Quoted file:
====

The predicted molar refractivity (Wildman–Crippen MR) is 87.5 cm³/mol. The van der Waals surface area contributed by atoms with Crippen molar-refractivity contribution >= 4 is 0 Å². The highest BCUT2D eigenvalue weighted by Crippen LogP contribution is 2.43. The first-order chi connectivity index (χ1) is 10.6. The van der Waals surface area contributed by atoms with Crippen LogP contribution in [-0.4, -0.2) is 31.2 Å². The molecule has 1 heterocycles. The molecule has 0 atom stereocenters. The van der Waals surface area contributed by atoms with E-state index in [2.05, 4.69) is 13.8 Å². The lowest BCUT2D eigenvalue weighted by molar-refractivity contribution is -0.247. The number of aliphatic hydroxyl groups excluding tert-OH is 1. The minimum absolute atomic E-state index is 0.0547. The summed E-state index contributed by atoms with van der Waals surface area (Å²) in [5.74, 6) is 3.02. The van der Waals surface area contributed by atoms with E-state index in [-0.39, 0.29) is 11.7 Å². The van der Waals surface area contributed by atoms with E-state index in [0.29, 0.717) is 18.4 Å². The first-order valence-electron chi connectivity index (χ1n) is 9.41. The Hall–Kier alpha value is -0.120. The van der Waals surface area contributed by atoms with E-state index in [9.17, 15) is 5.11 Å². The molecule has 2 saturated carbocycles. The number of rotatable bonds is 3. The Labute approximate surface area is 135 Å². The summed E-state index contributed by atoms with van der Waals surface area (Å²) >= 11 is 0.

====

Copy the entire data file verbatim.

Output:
The predicted molar refractivity (Wildman–Crippen MR) is 87.5 cm³/mol. The van der Waals surface area contributed by atoms with Crippen molar-refractivity contribution >= 4 is 0 Å². The highest BCUT2D eigenvalue weighted by Crippen LogP contribution is 2.43. The first-order chi connectivity index (χ1) is 10.6. The van der Waals surface area contributed by atoms with Crippen LogP contribution in [-0.4, -0.2) is 31.2 Å². The molecule has 1 heterocycles. The molecule has 0 atom stereocenters. The van der Waals surface area contributed by atoms with E-state index in [2.05, 4.69) is 13.8 Å². The lowest BCUT2D eigenvalue weighted by molar-refractivity contribution is -0.247. The number of aliphatic hydroxyl groups excluding tert-OH is 1. The minimum absolute atomic E-state index is 0.0547. The summed E-state index contributed by atoms with van der Waals surface area (Å²) in [5.74, 6) is 3.02. The van der Waals surface area contributed by atoms with E-state index in [-0.39, 0.29) is 11.7 Å². The van der Waals surface area contributed by atoms with E-state index in [0.29, 0.717) is 18.4 Å². The first-order valence-electron chi connectivity index (χ1n) is 9.41. The Hall–Kier alpha value is -0.120. The van der Waals surface area contributed by atoms with E-state index in [9.17, 15) is 5.11 Å². The molecule has 2 saturated carbocycles. The number of rotatable bonds is 3. The Labute approximate surface area is 135 Å². The summed E-state index contributed by atoms with van der Waals surface area (Å²) >= 11 is 0.